The Story of a Woman Scorned
Le Poisson Rouge
Claudio Monteverdi: Il lamento d’Arianna
Franz Josef Haydn: Arianna a Naxos
Alessandro Scarlatti: L’Arianna
Wolfgang Amadeus Mozart: Fantasia in D minor, K. 397
Arcangelo Corelli: Sonata da camera in C minor, Opus 4, Nr. 11
Maeve Höglund, Marcy Richardson (Sopranos), Amanda Keil (Artistic Director/Mezzo-soprano), Sylvia Berry (Fortepiano and harpsichord), Abigail Karr, Vita Wallace (Violins), Motomi Iragashi (Viola da gamba), Grant Herreid (Theorbo)
Beth Greenberg (Stage Director), Tess James (Lighting Designer)
A. Keil (© Michael Jo)
The concept of “The Arianna Project” was probably a promising one. Find a Greek myth where the heroine represents that most common of female misfortunes–the woman spurned after seduction–and then sing three arias from three different composers representing that woman.
Well, Ariadne (or Arianna) is hardly the perfect heroine, and the three arias were not the perfect subject for the hour’s entertainment at Poisson Rouge last night. Actually a blackmailer, she refused to help Theseus find his way to the minotaur’s lair unless he married her. One doesn’t blame him for leaving her on a deserted isle. It saved divorce proceedings later on.
Nor, with one notable exception, were these three arias varied enough, save for the Baroque and Classical specialist.
But the three singers of Musica Nueva, (subtitled “A New Look at Early Music”) did try their best. They needed two props. One was a puzzling two-foot-high book, the pages of which were turned by various heroines when not singing. The other was obvious: an equally large bed, upon which each singer in turn flopped down, writhed, sung running scales and trills lying on their stomachs or backs, lifting their legs, rising up and gesturing the way 18th Century women (or more likely boys or castrati) would gesture.
I’m not certain if they were looking for authenticity in gestures, or (since audience group laughed with delight), they were parodying these Sturm und Drang exaggerations. The gestures did seem, quite authentic. But after a few moments, one got the idea, that they were emotional wrecks, left on the shore of a remote island (named after the record company Naxos), yearning for their seducer cum husband.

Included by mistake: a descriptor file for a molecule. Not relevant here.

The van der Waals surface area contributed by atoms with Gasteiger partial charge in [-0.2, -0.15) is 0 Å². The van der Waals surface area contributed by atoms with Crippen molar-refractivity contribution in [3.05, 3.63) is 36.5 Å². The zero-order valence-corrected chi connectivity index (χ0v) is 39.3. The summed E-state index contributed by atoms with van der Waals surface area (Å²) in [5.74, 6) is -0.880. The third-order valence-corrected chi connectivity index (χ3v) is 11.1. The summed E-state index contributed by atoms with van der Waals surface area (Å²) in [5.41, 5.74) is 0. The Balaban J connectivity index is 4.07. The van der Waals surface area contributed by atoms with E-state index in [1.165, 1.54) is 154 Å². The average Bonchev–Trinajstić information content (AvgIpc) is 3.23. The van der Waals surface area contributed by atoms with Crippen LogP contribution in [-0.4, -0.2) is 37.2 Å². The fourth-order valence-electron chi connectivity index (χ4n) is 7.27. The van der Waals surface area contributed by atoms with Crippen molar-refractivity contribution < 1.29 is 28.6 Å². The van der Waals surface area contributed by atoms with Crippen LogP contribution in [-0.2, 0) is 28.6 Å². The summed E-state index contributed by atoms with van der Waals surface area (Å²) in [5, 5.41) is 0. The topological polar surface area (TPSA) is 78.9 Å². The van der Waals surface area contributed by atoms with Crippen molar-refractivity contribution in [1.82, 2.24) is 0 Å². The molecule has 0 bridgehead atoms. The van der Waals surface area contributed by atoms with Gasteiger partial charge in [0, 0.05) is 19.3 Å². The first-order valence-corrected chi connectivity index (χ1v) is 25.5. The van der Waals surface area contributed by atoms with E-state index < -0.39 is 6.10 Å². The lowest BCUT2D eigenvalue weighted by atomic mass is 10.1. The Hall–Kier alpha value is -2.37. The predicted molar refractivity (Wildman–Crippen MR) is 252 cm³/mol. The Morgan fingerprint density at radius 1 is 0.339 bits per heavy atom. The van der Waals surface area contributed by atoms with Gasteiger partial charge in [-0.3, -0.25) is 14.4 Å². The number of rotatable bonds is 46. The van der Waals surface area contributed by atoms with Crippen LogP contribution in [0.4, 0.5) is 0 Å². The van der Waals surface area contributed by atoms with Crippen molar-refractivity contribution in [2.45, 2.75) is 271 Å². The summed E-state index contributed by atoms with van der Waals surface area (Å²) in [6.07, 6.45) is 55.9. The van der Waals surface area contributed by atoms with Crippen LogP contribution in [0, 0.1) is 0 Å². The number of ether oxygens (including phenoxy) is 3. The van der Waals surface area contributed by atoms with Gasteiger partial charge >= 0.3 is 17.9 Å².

The three arias were not translated, but the Italian was obvious, once one knew the story. Artistic Director Amanda Keil was the mezzo-soprano who produced the Ariadne of Haydn’s cantata (more appropriately, perhaps, a scena), giving a notable purity to the lament. As with the other singers, as she threw herself about that bed, it was a contrivance. (Methought that Theseus had tied her up on the seashore, but this was the “new look to early music”). But Ms. Keil has a purity of line which retained the classic emotional feeling of old Haydn.
The first aria, sung by Maeve Höglund is, for good reason, the most popular in all early opera. In fact, Monteverdi’s Il lamento d’Arianna is rightly compared to Dido’s lament from the Purcell opera. I personally prefer the former, its emotional content so personally (rather than operatically) passionate. Soprano Höglund is well known, both at Poisson Rouge and Gotham Opera, for her Baroque work, and her voice here showed the effortless beauty of the music. Yet here again, Monteverdi’s emotional pull is so gut-grabbing, so fervent, that the body and hand movements were superfluous. In the middle of the opera on an opera stage, those movements would be appropriate (and they certainly wowed the Mantua audiences four centuries ago). Here, it was little embarrassing.
M. Richardson (© Corey Weaver)
Marcy Richardson was dramatically by far the most effective in her Scarlatti scena. Nothing was embarrassing as she raged about the stage, summoning sea monsters, going ballistic over Theseus (the Italian translated, in her voice, to “I’ll murder that *&^ s.o.b.”) and finally, joined by the other singers, happily transported to heaven by Bacchus.
The arias were accompanied by a very discreet music ensemble, starting with the appropriate Mozart Fantasia, the first section of which could well introduce these legends. A lifeless Corelli sonata was the interlude to fill out the hour.
One has every respect for Musica Nuova’s attempt to enliven the three arias, but the songs do speak for themselves. One night ago, Elliott Carter celebrants rejoiced–but newcomers were equally seduced. Last night, Baroquians might have enjoyed the songs, but others in the audience might well have felt a torport.
And frankly, after the performance, I walked home and put on a recording to Richard’s Strauss’s own opera-within-an-opera, Ariadne auf Naxos. That music, written a century ago, needs no “new look.” It speaks, quite perfectly for itself.